Cameras on Campus: Invasion of Privacy or the Key to Safety?

"Without the cameras, we won’t be able to bring wallets back or anything else, like cellphones or laptops"



Whilst security cameras may seem like a rather new addition to the AUC, Head of Security, Mohamed Ebeid, tells us that, “cameras are important for the security and safety of all the community.”

“What I heard from di erent students is that the cameras are limiting their freedom to speak,” said Ebeid. Ebeid did not see how that could be the case, explaining that “students can do whatever they need to do.”

He said that the cameras are only used when there is “something wrong, like [someone] breaking something or getting into a ght”

The head of security shared a story about two students who were sitting on the steps near Quick when one student accidentally left his wallet behind. The wallet had his license, money and IDs.

“We used the cameras and got the guy who took the wallet in a second. This is a very small case, but it proves why we put the cameras here,” said Ebeid.

“Without the cameras, it would have been lost. Without the cameras, we won’t be able to bring wallets back or anything else, like cellphones or laptops,” stressed Ebeid.
While there was some speculation that cameras may be added in classrooms, Ebeid clari ed that this would not happen. However, placing cameras in corridors is being considered, “so we can track the theft,” he explained.

Ebeid shared that the decision to install cameras is not recent. “It was a big project. This takes a lot of money and many approvals. I heard that the community says this happened after the previous strike which is wrong,” stated Ebeid.

“The cameras have nothing to do with the previous strike. It’s not there to monitor the students’ behaviour. Students can do anything they like, even if it’s a strike. They have the right to strike. However, if a student breaks the window with a chair, I will use the camera against him. I’m not here to watch the students. I’m only here to protect the whole community,” clari ed the head of security.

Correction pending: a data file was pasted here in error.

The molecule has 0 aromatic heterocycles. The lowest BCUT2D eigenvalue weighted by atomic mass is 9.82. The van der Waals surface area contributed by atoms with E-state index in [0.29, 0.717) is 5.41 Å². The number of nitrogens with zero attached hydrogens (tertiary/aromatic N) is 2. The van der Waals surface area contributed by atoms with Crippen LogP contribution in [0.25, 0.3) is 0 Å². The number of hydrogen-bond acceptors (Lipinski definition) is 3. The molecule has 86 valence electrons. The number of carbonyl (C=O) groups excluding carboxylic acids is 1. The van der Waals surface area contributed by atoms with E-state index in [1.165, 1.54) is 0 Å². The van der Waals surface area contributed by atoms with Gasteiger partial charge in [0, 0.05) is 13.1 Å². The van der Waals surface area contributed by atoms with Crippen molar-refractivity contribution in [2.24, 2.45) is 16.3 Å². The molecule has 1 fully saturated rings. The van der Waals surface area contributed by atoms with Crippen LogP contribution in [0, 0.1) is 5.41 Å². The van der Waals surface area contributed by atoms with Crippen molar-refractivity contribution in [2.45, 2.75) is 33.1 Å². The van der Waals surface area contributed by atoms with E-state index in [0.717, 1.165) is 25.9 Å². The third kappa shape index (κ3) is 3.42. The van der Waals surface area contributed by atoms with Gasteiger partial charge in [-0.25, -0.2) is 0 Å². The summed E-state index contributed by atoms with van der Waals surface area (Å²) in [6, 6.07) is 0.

Ebeid shared another story of a time when a student su ered a stroke while alone in a tunnel. The cameras helped identify the crisis and the security managed to rescue him.

“So cameras are important to know what is going on,” added Ebeid.
The head of security explained that security plans need to move accordingly with the situation in Egypt. Previously the country was relatively safer, but “now, we can’t predict what might happen an hour from now. We need to be prepared for anything,” said Ebeid.
Ebeid said that a person cannot open the smallest market without a licence for security, such as cameras. He said that since security guards cannot act as a replacement, “security cameras are used everywhere in other universities in Egypt and the whole world.
“Regardless, Ebeid confirms that as long as students abide by university’ policies, they have nothing to worry.